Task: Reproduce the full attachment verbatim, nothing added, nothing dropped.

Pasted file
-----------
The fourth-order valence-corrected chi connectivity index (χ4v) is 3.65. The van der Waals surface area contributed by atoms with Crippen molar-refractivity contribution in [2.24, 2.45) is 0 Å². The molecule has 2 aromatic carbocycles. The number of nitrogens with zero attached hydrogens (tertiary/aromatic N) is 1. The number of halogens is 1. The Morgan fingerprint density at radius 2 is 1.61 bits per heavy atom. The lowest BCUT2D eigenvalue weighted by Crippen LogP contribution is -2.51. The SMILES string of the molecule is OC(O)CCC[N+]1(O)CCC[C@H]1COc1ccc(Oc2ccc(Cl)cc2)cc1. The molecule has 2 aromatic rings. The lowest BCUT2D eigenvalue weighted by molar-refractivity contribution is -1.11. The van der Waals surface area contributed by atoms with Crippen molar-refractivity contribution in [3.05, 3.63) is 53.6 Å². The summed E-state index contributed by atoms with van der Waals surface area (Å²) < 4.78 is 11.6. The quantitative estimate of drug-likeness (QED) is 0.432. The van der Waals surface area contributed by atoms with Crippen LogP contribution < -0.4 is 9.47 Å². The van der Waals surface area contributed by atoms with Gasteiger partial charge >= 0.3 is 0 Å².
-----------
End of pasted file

The fourth-order valence-corrected chi connectivity index (χ4v) is 3.65. The van der Waals surface area contributed by atoms with Crippen molar-refractivity contribution in [2.24, 2.45) is 0 Å². The molecule has 2 aromatic carbocycles. The number of nitrogens with zero attached hydrogens (tertiary/aromatic N) is 1. The number of halogens is 1. The Morgan fingerprint density at radius 2 is 1.61 bits per heavy atom. The lowest BCUT2D eigenvalue weighted by Crippen LogP contribution is -2.51. The SMILES string of the molecule is OC(O)CCC[N+]1(O)CCC[C@H]1COc1ccc(Oc2ccc(Cl)cc2)cc1. The molecule has 2 aromatic rings. The lowest BCUT2D eigenvalue weighted by molar-refractivity contribution is -1.11. The van der Waals surface area contributed by atoms with Crippen molar-refractivity contribution in [3.05, 3.63) is 53.6 Å². The summed E-state index contributed by atoms with van der Waals surface area (Å²) < 4.78 is 11.6. The quantitative estimate of drug-likeness (QED) is 0.432. The van der Waals surface area contributed by atoms with Crippen LogP contribution < -0.4 is 9.47 Å². The van der Waals surface area contributed by atoms with Gasteiger partial charge >= 0.3 is 0 Å².